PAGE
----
Learning the Irish Language


The purpose of this tutorial is to teach an individual the Irish language. This tutorial will be part one of a much larger tutorial. In this tutorial, we will go through a brief history of the Irish. After which we will discuss the phonetic of the language and some basic phrase to get a person started in the Irish Language. The Irish language have been on a slow decline ever since Ireland became under English rule in the seventeenth century and is only spoken by about 50,000 people. It was on the verge of dying off as a spoken language, but recently, there has been a revival in its usage which just might save it from oblivion. Hopefully, this tutorial can do a small part in keeping the language alive.

History of the Irish Language

The Irish language is part of the Celtic language family. The Celtic language family is divided into two branches: the Gaelic branch which includes Irish Gaelic, Scottish Gaelic and Manx (extinct), and the other branch which includes Welsh, Breton and Cornish (extinct). Irish language was the main spoken language of Ireland until the late seventeenth century when Ireland became under English rule and started to get displaced by English. Irish started to go on a steady decline until Ireland became independent in the 1922. The new government of Ireland tried to revive the language but it only manage to just slow the decline in most parts of Ireland. However, the western and southern part of the country had a strong community and kept the language alive. These areas are known as Gaeltacht and the people from these areas speak Irish on a daily language. Recently, there is a renewed interested in saving the language. There are many internet sites that are dedicated to the Irish language, along with radio and TV show that use the language. It seems the decline has been stopped and hopefully, we will start to see an uptick in the language usage and the language will be saved from extinction.


Even through there have been some spelling reforms in the Irish Language, the phonetics are still relativity complicated and reminds one of the biggest stumbling blocks for a novice of the language. The best way to learn the phonetics is to listen to a native speaker as I can only give an approximation to the sound in written terms. A good website that one can learn the phonetics from a native speaker is http://learn101.org/irish.php There are only 18 letters in the Irish alphabet: a, b, c, d, e, f, g, h, i, l, m, n, o, p, r, s, t, and u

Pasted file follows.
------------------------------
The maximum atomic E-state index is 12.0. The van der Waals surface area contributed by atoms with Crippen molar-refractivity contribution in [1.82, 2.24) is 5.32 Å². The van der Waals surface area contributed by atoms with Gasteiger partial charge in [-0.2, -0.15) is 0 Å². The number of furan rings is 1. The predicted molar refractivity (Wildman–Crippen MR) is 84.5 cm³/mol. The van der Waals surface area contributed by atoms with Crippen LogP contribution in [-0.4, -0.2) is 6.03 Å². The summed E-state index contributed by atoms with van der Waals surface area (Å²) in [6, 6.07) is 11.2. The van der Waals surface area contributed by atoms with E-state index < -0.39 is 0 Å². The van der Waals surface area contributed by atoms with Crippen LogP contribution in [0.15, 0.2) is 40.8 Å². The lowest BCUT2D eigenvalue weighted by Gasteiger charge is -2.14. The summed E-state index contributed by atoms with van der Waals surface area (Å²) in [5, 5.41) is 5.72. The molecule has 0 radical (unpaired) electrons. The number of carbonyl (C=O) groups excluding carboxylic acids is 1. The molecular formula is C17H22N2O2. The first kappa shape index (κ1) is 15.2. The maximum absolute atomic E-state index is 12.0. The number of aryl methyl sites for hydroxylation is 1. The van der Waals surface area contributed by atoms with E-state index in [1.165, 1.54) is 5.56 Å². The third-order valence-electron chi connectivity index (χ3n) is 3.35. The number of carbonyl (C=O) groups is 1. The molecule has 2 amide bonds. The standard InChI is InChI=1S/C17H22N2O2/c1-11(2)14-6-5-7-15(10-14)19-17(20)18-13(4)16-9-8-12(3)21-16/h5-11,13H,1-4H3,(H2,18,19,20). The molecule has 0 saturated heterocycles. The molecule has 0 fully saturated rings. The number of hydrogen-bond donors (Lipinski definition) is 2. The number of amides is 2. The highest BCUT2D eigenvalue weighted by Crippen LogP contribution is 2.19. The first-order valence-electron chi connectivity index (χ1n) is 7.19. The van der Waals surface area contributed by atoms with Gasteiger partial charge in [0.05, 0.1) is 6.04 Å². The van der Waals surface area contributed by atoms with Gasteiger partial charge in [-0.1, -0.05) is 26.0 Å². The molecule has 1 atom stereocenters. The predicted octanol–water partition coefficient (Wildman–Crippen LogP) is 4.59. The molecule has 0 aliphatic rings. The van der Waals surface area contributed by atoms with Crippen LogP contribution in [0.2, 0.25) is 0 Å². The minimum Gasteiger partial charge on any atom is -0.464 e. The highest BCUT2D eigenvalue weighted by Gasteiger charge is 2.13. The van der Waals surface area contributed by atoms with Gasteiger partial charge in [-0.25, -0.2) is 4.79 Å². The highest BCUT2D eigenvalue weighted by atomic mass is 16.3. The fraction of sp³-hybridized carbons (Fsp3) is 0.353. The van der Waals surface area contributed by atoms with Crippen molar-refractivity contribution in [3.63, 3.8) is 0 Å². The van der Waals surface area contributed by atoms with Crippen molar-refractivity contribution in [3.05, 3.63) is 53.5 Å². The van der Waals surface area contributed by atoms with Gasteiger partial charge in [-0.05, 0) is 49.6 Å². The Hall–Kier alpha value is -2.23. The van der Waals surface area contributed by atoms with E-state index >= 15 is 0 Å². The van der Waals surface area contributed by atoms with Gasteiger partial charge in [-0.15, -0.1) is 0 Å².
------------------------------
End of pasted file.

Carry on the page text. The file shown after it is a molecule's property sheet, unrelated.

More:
Long Vowels

Á – is pronounced like “aw” in draw
É – is pronounced like the French “e” .  The closest sound in English is like “ay” in day
Í – is pronounced like “ee” in feet
Ó – is pronounced like the French “au”.  The closest sound in English is like “o” in note
Ú – is pronounced like “oo” in pool

Short Vowels

A – is pronounced like “a” in cat
E – is pronounced like “e” in get
I – is pronounced like “I” in hit
O – is pronounced like “oo” in book but with mouth more open.
U – is pronounced like “oo” in look

Vowel Combination

Ia – is pronounced like the long í followed by a
Ua – is pronounced like the long ú followed by a
Iai – is pronounced like the long í followed by e
Uai – is pronounced like the long ú followed by e
Ao - is pronounced like the long í in the north and like the long é on the south.
Aoi – is pronounced like the long í
Ei – is pronounced like “e” in get
Ea – is pronounced like “a” in hat
Ai – is pronounced like “o” in hot
Ui – is pronounced like “I” in hit
Oi – is pronounced like “o” in hot
Io – is pronounced like “I” in lit
Eo – is pronounced like “o” in note
Iú – is pronounced like long ú

Vowel Sounds before ll, nn, rr, m, rd

Short vowels that are before ll, nn, rr, m, rd are pronounced like the long version of the vowel. For example,

  1. im (pronounced like eem) – Butter
  2. fill (pronounced like feel) - Return
  3. tinn (pronounced like teen) – Sore

Unwritten Vowels

The letter combination rm, rb, rbh, rg, lm, lb, lbh, lg, nm, nb, nbh, ng has an “a” sound between the consonants. For example,

  1. gorm (pronounced like goram) – blue
  2. bolg (pronounced like bolag) – stomach
  3. borb (pronounced like borab) – rude

Between slender consonants the “I” sound is added between the consonants.

  1. aimn (pronounced like anim) – name
  2. airgead (pronounced like arigad) – money

Vowel sound of “eye” and “ow”

The following letter combination is pronounced like “eye”: agh, egh, igh, ugh, adh, edh, idh, odh, and udh.

  1. staighre (pronounced like steyere) – stairs
  2. fadhb (pronounced like feyeb) – problem

The following letter combination is pronounced like “ow”: abh, obh, and ogh

  1. abhainn (pronounced like owan) – river
  2. foghlaim (pronounced like fowlam) - learn